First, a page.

Sylvia Plat's life and death in particular fascinates thousands of people and it's only understandable that we get excited about news like this! I really don't see anything bad about it, sorry.
Did you read the poem? I bet, you did. If so... why did you do it, since you don't want to be a voyeur and it's not of your business?
Because it's big news and a sensation and we are all curious. And, as I mentioned somewhere before in my comments, I'm pretty sure the excitement is mostly about A new poem, because we arrived at a point, when we read (almost) all of it and we are just grateful about SOMETHING NEW!

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Publications & Acknowledgements

  • BBC Four.A Poet's Guide to Britain: Sylvia Plath. London: BBC Four, 2009. (Acknowledged in)
  • Biography: Sylvia Plath. New York: A & E Television Networks, 2005. (Photographs used)
  • Connell, Elaine. Sylvia Plath: Killing the angel in the house. 2d ed. Hebden Bridge: Pennine Pens, 1998. (Acknowledged in)
  • Crowther, Gail and Peter K. Steinberg. "These Ghostly Archives 3." Plath Profiles 4. Summer 2011: 119-138.
  • Crowther, Gail and Peter K. Steinberg. "These Ghostly Archives 4: Looking for New England." Plath Profiles 5. Summer 2012: 11-56.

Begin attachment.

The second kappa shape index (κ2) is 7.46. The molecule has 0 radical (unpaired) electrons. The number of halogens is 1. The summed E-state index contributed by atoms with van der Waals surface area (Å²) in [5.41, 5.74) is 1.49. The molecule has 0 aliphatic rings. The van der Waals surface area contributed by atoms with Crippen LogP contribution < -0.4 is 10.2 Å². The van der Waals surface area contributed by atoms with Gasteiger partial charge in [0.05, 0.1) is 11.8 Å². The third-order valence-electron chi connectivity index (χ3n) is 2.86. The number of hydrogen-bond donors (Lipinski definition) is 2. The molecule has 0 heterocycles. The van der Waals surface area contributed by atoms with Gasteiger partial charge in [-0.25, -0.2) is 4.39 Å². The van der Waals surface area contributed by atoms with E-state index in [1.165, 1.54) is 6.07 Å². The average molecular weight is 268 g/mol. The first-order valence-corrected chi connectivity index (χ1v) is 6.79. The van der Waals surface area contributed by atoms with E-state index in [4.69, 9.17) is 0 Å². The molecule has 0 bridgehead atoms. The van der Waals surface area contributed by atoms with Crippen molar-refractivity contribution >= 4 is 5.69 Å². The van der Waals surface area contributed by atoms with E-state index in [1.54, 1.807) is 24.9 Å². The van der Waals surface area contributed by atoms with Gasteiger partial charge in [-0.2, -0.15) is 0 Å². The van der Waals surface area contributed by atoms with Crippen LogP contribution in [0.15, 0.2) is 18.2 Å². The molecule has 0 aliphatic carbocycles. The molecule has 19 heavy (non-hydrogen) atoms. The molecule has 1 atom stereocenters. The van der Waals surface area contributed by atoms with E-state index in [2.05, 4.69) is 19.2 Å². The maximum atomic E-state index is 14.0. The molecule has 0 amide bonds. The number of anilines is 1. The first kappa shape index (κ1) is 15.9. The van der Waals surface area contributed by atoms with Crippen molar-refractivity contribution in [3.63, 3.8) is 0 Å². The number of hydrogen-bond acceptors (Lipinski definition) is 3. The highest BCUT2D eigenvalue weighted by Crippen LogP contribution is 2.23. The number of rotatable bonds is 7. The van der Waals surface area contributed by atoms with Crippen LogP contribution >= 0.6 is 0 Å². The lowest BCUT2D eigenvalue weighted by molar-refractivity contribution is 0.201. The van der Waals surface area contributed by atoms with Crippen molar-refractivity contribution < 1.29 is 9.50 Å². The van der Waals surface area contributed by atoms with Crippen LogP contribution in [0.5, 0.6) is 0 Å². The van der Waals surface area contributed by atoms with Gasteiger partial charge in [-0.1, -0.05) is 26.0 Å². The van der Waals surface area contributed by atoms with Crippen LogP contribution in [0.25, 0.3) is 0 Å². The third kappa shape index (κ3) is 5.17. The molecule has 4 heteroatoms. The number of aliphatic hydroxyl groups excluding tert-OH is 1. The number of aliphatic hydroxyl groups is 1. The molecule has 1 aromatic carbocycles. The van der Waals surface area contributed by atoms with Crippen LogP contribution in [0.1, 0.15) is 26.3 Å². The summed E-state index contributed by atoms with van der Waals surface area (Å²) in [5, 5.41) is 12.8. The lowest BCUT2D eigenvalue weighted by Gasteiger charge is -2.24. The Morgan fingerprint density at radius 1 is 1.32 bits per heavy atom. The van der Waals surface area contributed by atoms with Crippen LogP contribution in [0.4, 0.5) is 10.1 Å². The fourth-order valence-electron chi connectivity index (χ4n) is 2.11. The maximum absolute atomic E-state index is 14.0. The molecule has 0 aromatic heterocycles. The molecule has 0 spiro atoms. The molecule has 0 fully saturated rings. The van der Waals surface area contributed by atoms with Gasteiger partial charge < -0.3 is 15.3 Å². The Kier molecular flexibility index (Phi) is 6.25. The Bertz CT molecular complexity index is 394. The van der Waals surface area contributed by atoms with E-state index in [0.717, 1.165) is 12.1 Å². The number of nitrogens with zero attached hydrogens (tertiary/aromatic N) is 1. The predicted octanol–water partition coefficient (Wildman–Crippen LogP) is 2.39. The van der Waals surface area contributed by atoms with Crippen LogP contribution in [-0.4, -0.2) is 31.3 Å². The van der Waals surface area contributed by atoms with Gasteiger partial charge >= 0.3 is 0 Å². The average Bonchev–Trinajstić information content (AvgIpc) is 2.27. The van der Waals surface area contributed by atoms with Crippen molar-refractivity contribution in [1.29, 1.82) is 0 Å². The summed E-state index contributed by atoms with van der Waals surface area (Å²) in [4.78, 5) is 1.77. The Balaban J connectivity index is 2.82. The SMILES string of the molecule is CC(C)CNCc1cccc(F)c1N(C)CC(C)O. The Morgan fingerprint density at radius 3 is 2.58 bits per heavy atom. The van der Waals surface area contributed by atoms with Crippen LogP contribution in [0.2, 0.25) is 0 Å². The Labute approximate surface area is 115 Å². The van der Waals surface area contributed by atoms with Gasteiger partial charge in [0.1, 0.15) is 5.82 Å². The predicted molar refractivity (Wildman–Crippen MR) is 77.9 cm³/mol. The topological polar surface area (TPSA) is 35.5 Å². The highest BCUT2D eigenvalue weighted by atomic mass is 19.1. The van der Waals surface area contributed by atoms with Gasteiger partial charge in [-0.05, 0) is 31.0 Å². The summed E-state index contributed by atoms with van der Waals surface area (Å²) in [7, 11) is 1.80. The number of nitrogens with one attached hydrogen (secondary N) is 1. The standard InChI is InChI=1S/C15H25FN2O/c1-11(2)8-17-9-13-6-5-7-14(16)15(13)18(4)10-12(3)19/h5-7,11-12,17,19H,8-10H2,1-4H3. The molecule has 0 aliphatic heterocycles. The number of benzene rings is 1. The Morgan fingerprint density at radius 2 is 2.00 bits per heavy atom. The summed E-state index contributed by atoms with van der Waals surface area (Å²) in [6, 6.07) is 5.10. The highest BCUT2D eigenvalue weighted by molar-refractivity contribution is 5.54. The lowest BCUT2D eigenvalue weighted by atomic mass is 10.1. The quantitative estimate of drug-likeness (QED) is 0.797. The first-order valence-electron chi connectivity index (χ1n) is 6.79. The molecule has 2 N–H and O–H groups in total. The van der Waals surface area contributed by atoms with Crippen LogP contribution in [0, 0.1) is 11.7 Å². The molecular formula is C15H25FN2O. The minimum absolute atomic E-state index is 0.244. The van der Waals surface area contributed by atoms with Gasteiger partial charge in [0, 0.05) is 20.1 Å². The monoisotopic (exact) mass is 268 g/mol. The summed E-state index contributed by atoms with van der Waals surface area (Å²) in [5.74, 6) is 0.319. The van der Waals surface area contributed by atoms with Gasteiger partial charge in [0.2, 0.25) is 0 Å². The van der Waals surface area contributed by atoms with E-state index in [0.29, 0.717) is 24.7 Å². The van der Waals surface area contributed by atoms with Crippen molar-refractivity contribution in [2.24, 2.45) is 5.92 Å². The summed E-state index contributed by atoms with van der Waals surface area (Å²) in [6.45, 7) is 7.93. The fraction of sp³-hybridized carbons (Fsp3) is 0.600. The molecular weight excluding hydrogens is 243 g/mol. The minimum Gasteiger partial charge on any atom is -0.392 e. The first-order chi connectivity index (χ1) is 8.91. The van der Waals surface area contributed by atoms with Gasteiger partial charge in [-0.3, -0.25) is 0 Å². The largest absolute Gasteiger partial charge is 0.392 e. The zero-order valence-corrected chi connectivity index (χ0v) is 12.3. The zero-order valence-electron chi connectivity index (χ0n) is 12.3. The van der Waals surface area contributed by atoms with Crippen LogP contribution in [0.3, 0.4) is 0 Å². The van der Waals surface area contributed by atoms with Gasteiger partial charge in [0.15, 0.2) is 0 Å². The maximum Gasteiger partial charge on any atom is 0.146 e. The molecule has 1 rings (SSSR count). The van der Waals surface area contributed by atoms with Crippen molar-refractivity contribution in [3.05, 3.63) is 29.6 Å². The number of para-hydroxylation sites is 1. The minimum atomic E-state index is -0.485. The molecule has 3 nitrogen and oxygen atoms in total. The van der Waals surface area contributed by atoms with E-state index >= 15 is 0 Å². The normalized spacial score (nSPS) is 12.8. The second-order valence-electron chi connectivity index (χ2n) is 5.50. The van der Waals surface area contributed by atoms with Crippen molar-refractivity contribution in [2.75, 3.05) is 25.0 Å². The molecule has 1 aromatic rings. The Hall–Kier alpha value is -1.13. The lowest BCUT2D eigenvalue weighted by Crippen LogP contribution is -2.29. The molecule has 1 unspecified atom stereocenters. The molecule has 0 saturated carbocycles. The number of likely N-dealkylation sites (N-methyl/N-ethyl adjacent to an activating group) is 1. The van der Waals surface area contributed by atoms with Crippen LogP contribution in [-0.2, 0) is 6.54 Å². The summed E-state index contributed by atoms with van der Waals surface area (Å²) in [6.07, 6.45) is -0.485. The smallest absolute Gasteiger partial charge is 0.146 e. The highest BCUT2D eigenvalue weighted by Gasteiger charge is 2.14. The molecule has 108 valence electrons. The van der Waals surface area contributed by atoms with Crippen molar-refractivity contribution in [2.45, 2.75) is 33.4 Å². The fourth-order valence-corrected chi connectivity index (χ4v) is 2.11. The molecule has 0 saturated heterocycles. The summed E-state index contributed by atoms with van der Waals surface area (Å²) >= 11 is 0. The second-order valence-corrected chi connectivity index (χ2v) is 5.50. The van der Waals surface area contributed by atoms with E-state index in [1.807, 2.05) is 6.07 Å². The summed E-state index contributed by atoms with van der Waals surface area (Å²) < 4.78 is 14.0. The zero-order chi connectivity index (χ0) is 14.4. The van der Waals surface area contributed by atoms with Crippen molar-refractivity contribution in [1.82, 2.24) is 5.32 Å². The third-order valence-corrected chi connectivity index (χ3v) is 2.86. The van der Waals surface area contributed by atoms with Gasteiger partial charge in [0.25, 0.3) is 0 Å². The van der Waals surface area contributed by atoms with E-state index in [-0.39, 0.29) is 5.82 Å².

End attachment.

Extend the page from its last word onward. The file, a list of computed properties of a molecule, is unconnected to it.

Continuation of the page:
• Crowther, Gail and Peter K. Steinberg. "These Ghostly Archives 5: Reanimating the Past." Plath Profiles 6. Summer 2013: 27-62.
  • Crowther, Gail and Peter K. Steinberg. "These Ghostly Archives, Redux." Plath Profiles 3. Summer 2010: 232-246.
  • Crowther, Gail and Peter K. Steinberg. "These Ghostly Archives." Plath Profiles 2. Summer 2009: 183-208.
  • Crowther, Gail and Peter K. Steinberg. These Ghostly Archives: The Unearthing of Sylvia Plath. Oxford: Fonthill, 2017.
  • Death Be Not Proud: The Graves of Poets. New York: Poets.org. (Photographs used)
  • Doel, Irralie, Lena Friesen and Peter K. Steinberg. "An Unacknowledged Publication by Sylvia Plath." Notes & Queries 56:3. September 2009: 428-430.
  • Elements of Literature, Third Course. Austin, Tex. : Holt, Rinehart and Winston, 2009. (Photograph used)
  • Gill, Jo. "Sylvia Plath in the South West." University of Exeter Centre for South West Writing, 2008. (Photograph used)
  • Helle, Anita Plath. The Unraveling Archive: Essays on Sylvia Plath. Ann Arbor: University of Michigan Press, 2007. (Photographs used, acknowledged in)